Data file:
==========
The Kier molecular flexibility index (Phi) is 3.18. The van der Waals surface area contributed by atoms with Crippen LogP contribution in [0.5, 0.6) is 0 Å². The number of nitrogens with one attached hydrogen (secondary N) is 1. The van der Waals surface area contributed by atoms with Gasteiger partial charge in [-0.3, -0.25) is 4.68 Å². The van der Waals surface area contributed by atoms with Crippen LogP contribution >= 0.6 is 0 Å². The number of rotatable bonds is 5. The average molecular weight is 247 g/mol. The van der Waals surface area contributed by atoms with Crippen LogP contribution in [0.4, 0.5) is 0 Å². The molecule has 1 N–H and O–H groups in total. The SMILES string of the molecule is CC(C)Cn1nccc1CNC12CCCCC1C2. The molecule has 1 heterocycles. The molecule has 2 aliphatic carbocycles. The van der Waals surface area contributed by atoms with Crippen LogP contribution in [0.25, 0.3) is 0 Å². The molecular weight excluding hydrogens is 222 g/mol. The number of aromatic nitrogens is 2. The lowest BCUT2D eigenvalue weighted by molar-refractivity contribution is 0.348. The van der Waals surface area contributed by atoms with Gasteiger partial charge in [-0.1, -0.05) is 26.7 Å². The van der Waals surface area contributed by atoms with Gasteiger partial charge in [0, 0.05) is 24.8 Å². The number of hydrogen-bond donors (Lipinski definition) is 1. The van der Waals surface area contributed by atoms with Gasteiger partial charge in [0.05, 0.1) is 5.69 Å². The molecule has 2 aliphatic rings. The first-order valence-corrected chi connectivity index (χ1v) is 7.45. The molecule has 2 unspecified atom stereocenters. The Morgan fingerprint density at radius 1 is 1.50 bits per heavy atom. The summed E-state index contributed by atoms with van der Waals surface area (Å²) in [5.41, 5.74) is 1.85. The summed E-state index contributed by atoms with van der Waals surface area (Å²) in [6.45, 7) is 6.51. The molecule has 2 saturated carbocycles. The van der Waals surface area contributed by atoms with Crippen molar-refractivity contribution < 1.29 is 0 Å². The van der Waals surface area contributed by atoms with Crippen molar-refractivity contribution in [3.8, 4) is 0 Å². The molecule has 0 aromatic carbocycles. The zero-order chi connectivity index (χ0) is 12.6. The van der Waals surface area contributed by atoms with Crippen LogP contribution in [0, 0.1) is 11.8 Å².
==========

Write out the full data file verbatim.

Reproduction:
The Kier molecular flexibility index (Phi) is 3.18. The van der Waals surface area contributed by atoms with Crippen LogP contribution in [0.5, 0.6) is 0 Å². The number of nitrogens with one attached hydrogen (secondary N) is 1. The van der Waals surface area contributed by atoms with Gasteiger partial charge in [-0.3, -0.25) is 4.68 Å². The van der Waals surface area contributed by atoms with Crippen LogP contribution >= 0.6 is 0 Å². The number of rotatable bonds is 5. The average molecular weight is 247 g/mol. The van der Waals surface area contributed by atoms with Crippen LogP contribution in [0.4, 0.5) is 0 Å². The molecule has 1 N–H and O–H groups in total. The SMILES string of the molecule is CC(C)Cn1nccc1CNC12CCCCC1C2. The molecule has 1 heterocycles. The molecule has 2 aliphatic carbocycles. The van der Waals surface area contributed by atoms with Crippen LogP contribution in [0.25, 0.3) is 0 Å². The molecular weight excluding hydrogens is 222 g/mol. The number of aromatic nitrogens is 2. The lowest BCUT2D eigenvalue weighted by molar-refractivity contribution is 0.348. The van der Waals surface area contributed by atoms with Gasteiger partial charge in [-0.1, -0.05) is 26.7 Å². The van der Waals surface area contributed by atoms with Gasteiger partial charge in [0, 0.05) is 24.8 Å². The number of hydrogen-bond donors (Lipinski definition) is 1. The van der Waals surface area contributed by atoms with Gasteiger partial charge in [0.05, 0.1) is 5.69 Å². The molecule has 2 aliphatic rings. The first-order valence-corrected chi connectivity index (χ1v) is 7.45. The molecule has 2 unspecified atom stereocenters. The Morgan fingerprint density at radius 1 is 1.50 bits per heavy atom. The summed E-state index contributed by atoms with van der Waals surface area (Å²) in [5.41, 5.74) is 1.85. The summed E-state index contributed by atoms with van der Waals surface area (Å²) in [6.45, 7) is 6.51. The molecule has 2 saturated carbocycles. The van der Waals surface area contributed by atoms with Crippen molar-refractivity contribution < 1.29 is 0 Å². The van der Waals surface area contributed by atoms with Crippen molar-refractivity contribution in [3.8, 4) is 0 Å². The molecule has 0 aromatic carbocycles. The zero-order chi connectivity index (χ0) is 12.6. The van der Waals surface area contributed by atoms with Crippen LogP contribution in [0, 0.1) is 11.8 Å².